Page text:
Wednesday, September 5, 2012

In Which I Begin Identifying the Main Books and Films I Have Eaten In Order to Create JIHAD COMIX

"It's simple: You just take something and do something to it, and then do something else to it. Keep doing this and pretty soon you've got something." -- Jasper Johns

Welcome. I am now two months (all of September, all of October) away from my commitment to punch out 1667 daily words -- good, bad, or undercooked -- on my embarrassingly over-researched novel JIHAD COMIX. The goal is to finish it in 30 days as part of NATIONAL NOVEL WRITING MONTH. I will be chronicling my efforts here. (The blog posts are a good break from writing.) 

Today I'll begin looking at some of the books and movies this book has been chewing, swallowing, and digesting as it spreads its way along my Plot Planner.  This is a tool from Martha Alderson's wonderful book THE PLOT WHISPERER. I guess I talk and write too much about Alderson's work, but I really can't thank her enough for sharing the tool that actually pointed this long-suffering book of mine in the right direction. Here is my Plot Planner in its current state, thumbtacked to the wall abutting my messy desk:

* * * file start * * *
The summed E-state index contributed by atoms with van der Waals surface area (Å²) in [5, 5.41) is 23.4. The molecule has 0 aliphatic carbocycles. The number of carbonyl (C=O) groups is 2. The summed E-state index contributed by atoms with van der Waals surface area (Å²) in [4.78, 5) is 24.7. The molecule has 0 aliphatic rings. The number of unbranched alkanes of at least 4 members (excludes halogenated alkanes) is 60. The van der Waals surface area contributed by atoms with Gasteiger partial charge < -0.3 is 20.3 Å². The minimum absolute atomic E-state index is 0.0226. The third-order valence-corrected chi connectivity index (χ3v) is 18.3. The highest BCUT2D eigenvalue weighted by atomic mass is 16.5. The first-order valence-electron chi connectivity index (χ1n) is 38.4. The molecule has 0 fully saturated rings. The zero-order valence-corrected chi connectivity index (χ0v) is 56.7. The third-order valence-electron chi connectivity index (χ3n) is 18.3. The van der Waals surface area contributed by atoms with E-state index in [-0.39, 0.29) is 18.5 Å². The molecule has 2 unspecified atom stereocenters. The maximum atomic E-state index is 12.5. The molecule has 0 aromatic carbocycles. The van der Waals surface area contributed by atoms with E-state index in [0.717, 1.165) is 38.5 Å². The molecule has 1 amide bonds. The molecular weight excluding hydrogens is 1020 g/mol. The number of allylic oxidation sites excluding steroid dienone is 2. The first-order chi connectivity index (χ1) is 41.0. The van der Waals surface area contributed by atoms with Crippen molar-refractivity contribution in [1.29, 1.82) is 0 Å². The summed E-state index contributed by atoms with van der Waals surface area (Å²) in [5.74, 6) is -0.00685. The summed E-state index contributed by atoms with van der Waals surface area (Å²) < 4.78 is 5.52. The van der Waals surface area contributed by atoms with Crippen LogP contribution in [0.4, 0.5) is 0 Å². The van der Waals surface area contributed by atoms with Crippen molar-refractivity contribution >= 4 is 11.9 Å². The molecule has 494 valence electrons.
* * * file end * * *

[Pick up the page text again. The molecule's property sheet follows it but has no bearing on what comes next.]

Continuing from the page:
Anyway. Having acknowledged Alderson, I'll move on to acknowledging Lewis Carroll's ALICE'S ADVENTURES IN WONDERLAND, by which I really mean three volumes: that book, its sequel, and the astonishing THE ANNOTATED ALICE, a massive text-and-commentary affair assembled by Martin Gardner that stopped me in my tracks the first time I encountered it in the early Seventies. I must have been about twelve when it began seducing me. 

By that point I had already read both ALICE books out loud to my brother Joreth and sister Cassandra during a cross-country drive from Oregon (where we had just marked my Aunt Tina's passing) to Tennessee (where we believed, wrongly, that there was a commune waiting to welcome us with open arms). My point here is a) that the Carroll books -- obviously -- worked for us as children's literature, and b) that I thought I knew the books pretty well. Yet when I encountered the Gardner book a couple of years later -- an oversized affair that eruditely explained all of Carroll's math references, theological jokes, and so on -- something new opened up. All kinds of lights switched "ON" inside my brain, illuminating adult intent, adult observation, and the process of one voice commenting on, even building a book around, another voice. Who knew such a book was possible? What in the world had Carroll really been up to? What was GARDNER really up to? THE ANNOTATED ALICE was a major early obsession for me.

It also planted a seed about footnotes, which figure prominently in JIHAD COMIX. This was not the first such seed, though. I'll tell you about that first seed tomorrow, InshaAllah.